Q: How do you budget if you are self-employed? We may have an influx of cash one month and then very little the next. I don't know how much to keep in our checking account, just in case we don't make any money the next month. I don't want to stash too much in a low-interest checking account, but I may need access to it quickly. Budgeting is difficult when you don't have a steady paycheck. — Claire, Ohio

A: You're right, Claire, it is difficult to budget if you don't know exactly how much is coming in each month. But it's not impossible. First of all, just because you need accessible cash doesn't mean it has to sit in a low- or no-interest checking account. You can find savings accounts these days with low deposit limits and interest rates in the 3 percent range, and you'll have easy access to your money if you need it in a pinch.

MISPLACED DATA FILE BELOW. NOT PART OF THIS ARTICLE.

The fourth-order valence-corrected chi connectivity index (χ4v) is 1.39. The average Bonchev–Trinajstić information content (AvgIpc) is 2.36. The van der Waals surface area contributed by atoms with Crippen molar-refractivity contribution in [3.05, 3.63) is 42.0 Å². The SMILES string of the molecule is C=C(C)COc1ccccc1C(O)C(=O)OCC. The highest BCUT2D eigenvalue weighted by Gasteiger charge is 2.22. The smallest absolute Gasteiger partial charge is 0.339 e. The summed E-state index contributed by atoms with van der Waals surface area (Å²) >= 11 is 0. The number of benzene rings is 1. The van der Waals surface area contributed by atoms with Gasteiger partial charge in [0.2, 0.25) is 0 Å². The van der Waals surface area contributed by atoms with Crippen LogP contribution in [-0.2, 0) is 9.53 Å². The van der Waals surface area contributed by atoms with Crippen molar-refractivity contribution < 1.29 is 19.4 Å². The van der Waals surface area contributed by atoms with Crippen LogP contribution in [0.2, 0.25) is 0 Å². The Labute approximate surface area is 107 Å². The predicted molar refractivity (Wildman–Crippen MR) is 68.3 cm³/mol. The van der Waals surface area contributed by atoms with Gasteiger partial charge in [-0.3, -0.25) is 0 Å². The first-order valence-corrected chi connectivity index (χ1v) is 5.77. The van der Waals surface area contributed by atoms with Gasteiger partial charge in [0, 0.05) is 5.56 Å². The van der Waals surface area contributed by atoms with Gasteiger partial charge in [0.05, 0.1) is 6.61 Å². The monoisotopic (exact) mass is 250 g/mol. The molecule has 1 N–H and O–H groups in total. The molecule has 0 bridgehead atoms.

Aside from that, in terms of balancing the months that net bigger paychecks with those that don't, it's all a matter of budgeting. Average out what is coming in over a six-month period, so you know what you earn on a monthly basis, and build a budget that is based on that. Then you can filter the amount of money you need to meet your expenses each month from savings to checking — in other words, you'll be paying yourself a paycheck. The rest stays socked away for the future. That way, when you have a dry month, you'll still see the same amount in income, and you'll have some extra cash to fill in the gaps if absolutely necessary. It will be an emergency fund of sorts, and over time you'll be able to build it into a nice cushion of about six months’ worth of expenses.

Once you have that, you can start saving in other ways, including for your retirement if you're not already doing so.

Jean Chatzky is an editor-at-large at Money Magazine and serves as AOL’s official Money Coach. She is the personal finance editor for NBC’s TODAY Show and is also a columnist for Life Magazine. She is the author of four books, including 2004’s “Pay it Down! From Debt to Wealth on $10 a Day” (Portfolio). To find out more, visit her Web site, .